Funding is only one piece of the puzzle Log4j – The New Stack

Last week, we looked at a number of Log4j vulnerability responses, all of which seemed to lead to one conclusion: a big “I told you so” regarding the effects of lack of funding in open source software.

One author called the whole situation “the perfect microcosm of all the major ecosystem problems with ‘open source’ software,” while another said the situation was a clear example that it was. time to “professionalize” the role of open source maintainer. PuTTY chief Andrew Ducker simply said that the Internet (and big business) relying on software run by people in their spare time, for free, “may not be sustainable.”

While the lack of open source funding is certainly an issue, could the funding have prevented the vulnerabilities in Log4j? Would the funding actually prevent similar vulnerabilities in the future?

The Open Source Security Foundation (OpenSSF), among many others, has challenged this simplistic way of approaching a much more complex problem. If open source maintainers say “I told you so,” it really is more than just open source funding.

In a blog post for OpenSSF, Brian Behlendorf argued that open source foundations must work together to prevent the upcoming Log4Shell jamming, highlighting seven points OSS foundations could do to mitigate security risks. Among those seven points – which include security analysis, external audits, dependency tracking, test frameworks, organization-wide security teams, and the requirement for projects to remove the old vulnerable code – funding was never mentioned once. Instead, Behlendorf precedes these points by saying, “Too many organizations have failed to apply the funds raised or set process standards to improve their security practices, and have recklessly leaned in favor of quantity rather than the quality of the code ”.

Behlendorf continues after his list of seven suggested acts with a section that sums it all up perfectly:

“None of the above practices are to pay developers more or funnel funds directly from software users to developers. Make no mistake, open source developers and the people who support them should be paid more and more generally appreciated. However, it would be an insult to most maintainers to suggest that if you had simply put more money in their pockets, they would have written more secure code. At the same time, it’s fair to say that a commons tragedy strikes when every downstream user assumes these practices are in place, performed, and paid for by someone else. “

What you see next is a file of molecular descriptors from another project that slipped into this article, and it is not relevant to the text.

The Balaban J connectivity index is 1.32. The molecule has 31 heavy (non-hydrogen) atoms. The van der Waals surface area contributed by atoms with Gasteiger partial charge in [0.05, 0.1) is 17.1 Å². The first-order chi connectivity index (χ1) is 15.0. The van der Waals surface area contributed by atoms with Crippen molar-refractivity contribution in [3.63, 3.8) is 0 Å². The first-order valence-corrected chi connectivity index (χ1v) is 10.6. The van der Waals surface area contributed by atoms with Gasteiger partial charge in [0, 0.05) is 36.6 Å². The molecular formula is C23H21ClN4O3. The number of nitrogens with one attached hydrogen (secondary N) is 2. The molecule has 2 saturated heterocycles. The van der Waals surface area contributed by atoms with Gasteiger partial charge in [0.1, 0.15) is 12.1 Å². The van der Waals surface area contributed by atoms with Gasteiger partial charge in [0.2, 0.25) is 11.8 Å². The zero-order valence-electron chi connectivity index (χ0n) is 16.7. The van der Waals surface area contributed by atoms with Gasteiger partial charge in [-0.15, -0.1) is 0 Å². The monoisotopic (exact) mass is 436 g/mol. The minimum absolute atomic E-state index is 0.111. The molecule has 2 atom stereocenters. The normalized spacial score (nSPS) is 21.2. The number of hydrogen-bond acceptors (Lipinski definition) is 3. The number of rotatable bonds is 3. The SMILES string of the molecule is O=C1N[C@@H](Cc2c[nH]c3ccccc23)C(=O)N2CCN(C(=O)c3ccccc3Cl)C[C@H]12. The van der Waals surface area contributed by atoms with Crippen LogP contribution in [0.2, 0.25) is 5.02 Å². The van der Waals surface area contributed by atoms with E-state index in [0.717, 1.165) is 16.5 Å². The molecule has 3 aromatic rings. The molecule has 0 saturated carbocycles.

Behlendorf goes on to make a few remarks about funds and fundraising, but his point is less about the lack of funding and more about the allocation of those funds and how they should focus on things like paid audits and “providing resources to move critical projects or code segments to memory-safe languages, or fund bounties for more testing.

Behlendorf says that in the new year, OpenSSF will strive to “raise the bar” for open source security.

“The only way to do this effectively is to develop tools, guidance, and standards that make adoption by the open source community encouraged and practical rather than cumbersome or bureaucratic,” he wrote. “We will work with other open source projects and foundations and provide grants to other projects and foundations to help them improve their security game. “

So, in the end, it may not be a question of money … but also a question of money. Money won’t magically solve open source security problems, but put in the right directions it looks like it could definitely help.

This week in programming

  • Vote on a Visual Studio dashboard: For all Visual Studio users, here is your chance to have your voice heard for a potential new feature. Senior Program Manager for Visual Studio Misty Hays writes in a blog post that for three months she read four years of user reviews about setting up and installing Visual Studio. The comments, she said, were “brutally honest” and “unbelievable.” In her efforts to design your Visual Studio dashboard, which will be “an experience that helps you stay on top of what’s important to your code by aggregating personalized content from all your tools and resources,” she would like to call again your thoughts, so go for it and make your voice heard!
  • GitHub simplifies the handling of actions: GitHub has released a new “new workflow” experience for GitHub Actions that it says will make it easier to get started with GitHub Actions. The new feature examines your repository, examines things like the programming language, creates tools, frameworks, and package managers, and then makes recommendations based on what it finds. “For example, if a repository contains a Node.js application that has been containerized, scanning the repository will show you container and node related workflows as a priority,” they explain. The new feature also offers the ability to search and filter recommendations, which they say should “help you find the right workflow that matches your needs faster.”
  • The best time: An article peaked in Hacker News this week that really echoed a sentiment that resonated in my brain recently – there has never been a better time to build websites, he claims, and I don’t. could not agree more. If you remember the old days when you had to run your own server, re-upload everything via FTP every time you made a change, build pretty much everything by hand, let’s just say things have changed. “While there is absolutely a learning curve to begin with, once you gain momentum, modern web development feels like rocket boosters. The distance between idea and execution is as short as it has ever been, ”they write. And if that learning curve is intimidating, which it usually is, I would suggest this article as a place to start, as it introduces a number of tools that will get you up and running in no time. As he said: rocket boosters.

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